EDITORIAL: Ahmed Kathrada stood for integrity
Of all the Rivonia Triallists and ANC stalwarts, Kathrada is singularly identified with the philosophy of nonracialism
The death of much-loved freedom fighter Ahmed Kathrada at a time when SA’s politics are in turmoil — his organisation the ANC, which he served with integrity and courage, rent apart by greed and corruption — is a sad and poignant moment.
SA has lost a man whose life embodied love and sacrifice for others; a man who stood up against evil and who spoke out against injustices, both in the days of apartheid and after. These are qualities that are rare among political leaders in any country and at any point in history. They are qualities that are rare among human beings.
Like Nelson Mandela, his close friend and comrade, it is tempting to view Kathrada as saintly, so outstanding was his commitment to humanity and to justice. Unlike Mandela, however, Kathrada’s greatness came less from brilliance and rather from his ordinariness: his compassion for ordinary people and our shared humaneness.
These are great gifts that we have received as a nation and that can be imparted to future generations.
Of all the Rivonia Triallists and ANC stalwarts, Kathrada is singularly identified with the philosophy of nonracialism. In the 1950s, ANC Youth League firebrands Mandela and Anton Lembede famously broke up meetings of the ANC, the Transvaal Indian Congress (of which Kathrada was part) and white communists. Kathrada, who has tirelessly recounted the story for the rest of us, describes Mandela’s politics at that time as "exclusivist".
But after the incredible success of the "co-operation" — the event was a strike over the Suppression of Communism Act — Kathrada says that Mandela was persuaded to see the power and pragmatism of nonracialism. From there, nonracialism as a principle grew and strengthened with the Defiance Campaign of
1952 in which leaders of the racially separate liberation organisations together publicly defied apartheid laws and were arrested, and the Congress of the People in 1955 that declared "South Africa belongs to all who live in it".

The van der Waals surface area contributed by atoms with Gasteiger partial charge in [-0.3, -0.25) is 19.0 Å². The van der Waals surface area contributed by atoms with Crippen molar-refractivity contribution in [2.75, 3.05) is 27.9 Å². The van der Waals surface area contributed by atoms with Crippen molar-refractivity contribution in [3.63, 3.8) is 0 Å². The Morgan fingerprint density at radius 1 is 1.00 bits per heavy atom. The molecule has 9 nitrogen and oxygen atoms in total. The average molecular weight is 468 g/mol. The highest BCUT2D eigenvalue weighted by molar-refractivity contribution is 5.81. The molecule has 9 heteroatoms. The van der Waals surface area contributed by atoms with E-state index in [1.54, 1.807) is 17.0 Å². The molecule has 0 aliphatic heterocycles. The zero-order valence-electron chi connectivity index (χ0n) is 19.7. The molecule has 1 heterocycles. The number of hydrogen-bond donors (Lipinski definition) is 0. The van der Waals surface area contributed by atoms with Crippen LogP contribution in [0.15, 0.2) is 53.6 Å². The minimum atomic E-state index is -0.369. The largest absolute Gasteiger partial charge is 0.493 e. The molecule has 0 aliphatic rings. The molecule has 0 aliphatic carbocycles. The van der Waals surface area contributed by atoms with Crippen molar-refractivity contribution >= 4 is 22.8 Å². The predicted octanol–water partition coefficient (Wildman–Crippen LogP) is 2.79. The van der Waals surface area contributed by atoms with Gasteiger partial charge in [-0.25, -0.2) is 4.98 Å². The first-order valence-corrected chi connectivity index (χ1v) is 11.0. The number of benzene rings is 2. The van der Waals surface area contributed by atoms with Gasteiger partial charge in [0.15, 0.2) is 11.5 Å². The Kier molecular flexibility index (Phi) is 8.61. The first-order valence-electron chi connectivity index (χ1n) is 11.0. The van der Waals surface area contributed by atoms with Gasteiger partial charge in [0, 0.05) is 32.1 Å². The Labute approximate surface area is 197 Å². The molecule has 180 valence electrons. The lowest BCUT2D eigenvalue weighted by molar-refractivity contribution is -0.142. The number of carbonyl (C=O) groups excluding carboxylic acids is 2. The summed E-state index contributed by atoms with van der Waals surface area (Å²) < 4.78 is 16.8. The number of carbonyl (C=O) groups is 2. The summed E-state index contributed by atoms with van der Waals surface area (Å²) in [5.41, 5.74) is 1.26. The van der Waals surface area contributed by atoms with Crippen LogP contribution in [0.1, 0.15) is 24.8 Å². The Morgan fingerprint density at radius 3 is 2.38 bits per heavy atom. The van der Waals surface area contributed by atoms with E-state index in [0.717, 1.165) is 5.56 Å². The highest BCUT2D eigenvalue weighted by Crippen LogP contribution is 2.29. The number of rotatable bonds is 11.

Today, nonracialism and the legacy of Kathrada and Mandela is under threat.
On the one hand, there is disillusionment with the failure of the transition to democracy to deliver equality and prosperity across the racial divide.
Society at large, especially the wealthy and those who have prospered, needs to take on the responsibility of dealing with this reality, in the interests of a peaceful and fairer future.
On the other hand, there is a toxic racial chauvinism that is increasingly evident in our politics. With parasitic elements and interests having attached themselves to the ANC, racial chauvinism is beginning to out-compete the nonracial philosophy within the ANC.
In the interests of its own vibrancy, this is a problem the ANC needs to confront. If it fails, it will surrender the space to the opposition, which increasingly provides a more compelling case to take over this mantle.
Kathrada was also, after democracy, worried about corruption. In a letter to Zuma in 2016, Kathrada appealed to him to step down, turning the famous Umkhonto we Sizwe slogan of "Submit or fight" on its head, to say: "Please submit to the will of the people and resign."
Sadly, his plea was not, and is not likely to be, heeded. Instead, as Kathrada took his last breath, the country was on a knife-edge as Zuma contemplated, once again, the firing of the finance minister.
This is a reckless act that will damage the economy and plunge the country into a political crisis. The outcome is highly uncertain, more for the ANC and its great nonracial tradition than anyone else.